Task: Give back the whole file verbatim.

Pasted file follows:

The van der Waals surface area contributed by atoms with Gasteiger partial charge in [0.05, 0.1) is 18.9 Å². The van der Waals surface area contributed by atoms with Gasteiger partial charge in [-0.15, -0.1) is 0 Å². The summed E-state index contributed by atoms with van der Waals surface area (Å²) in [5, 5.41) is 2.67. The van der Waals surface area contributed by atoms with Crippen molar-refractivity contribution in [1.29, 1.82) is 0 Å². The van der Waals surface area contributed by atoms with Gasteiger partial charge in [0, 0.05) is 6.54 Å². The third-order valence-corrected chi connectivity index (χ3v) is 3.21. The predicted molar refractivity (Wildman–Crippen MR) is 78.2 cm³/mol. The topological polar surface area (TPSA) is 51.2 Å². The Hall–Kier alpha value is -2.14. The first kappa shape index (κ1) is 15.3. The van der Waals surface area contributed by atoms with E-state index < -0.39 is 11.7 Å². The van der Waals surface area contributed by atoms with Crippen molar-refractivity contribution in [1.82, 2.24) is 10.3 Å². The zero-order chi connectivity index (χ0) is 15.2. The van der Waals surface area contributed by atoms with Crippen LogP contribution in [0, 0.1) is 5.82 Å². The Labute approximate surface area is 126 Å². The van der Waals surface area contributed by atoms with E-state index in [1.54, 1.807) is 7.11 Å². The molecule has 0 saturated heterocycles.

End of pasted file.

The van der Waals surface area contributed by atoms with Gasteiger partial charge in [0.05, 0.1) is 18.9 Å². The van der Waals surface area contributed by atoms with Gasteiger partial charge in [-0.15, -0.1) is 0 Å². The summed E-state index contributed by atoms with van der Waals surface area (Å²) in [5, 5.41) is 2.67. The van der Waals surface area contributed by atoms with Crippen molar-refractivity contribution in [1.29, 1.82) is 0 Å². The van der Waals surface area contributed by atoms with Gasteiger partial charge in [0, 0.05) is 6.54 Å². The third-order valence-corrected chi connectivity index (χ3v) is 3.21. The predicted molar refractivity (Wildman–Crippen MR) is 78.2 cm³/mol. The topological polar surface area (TPSA) is 51.2 Å². The Hall–Kier alpha value is -2.14. The first kappa shape index (κ1) is 15.3. The van der Waals surface area contributed by atoms with E-state index < -0.39 is 11.7 Å². The van der Waals surface area contributed by atoms with Crippen molar-refractivity contribution in [1.82, 2.24) is 10.3 Å². The zero-order chi connectivity index (χ0) is 15.2. The van der Waals surface area contributed by atoms with Crippen LogP contribution in [0, 0.1) is 5.82 Å². The Labute approximate surface area is 126 Å². The van der Waals surface area contributed by atoms with E-state index in [1.54, 1.807) is 7.11 Å². The molecule has 0 saturated heterocycles.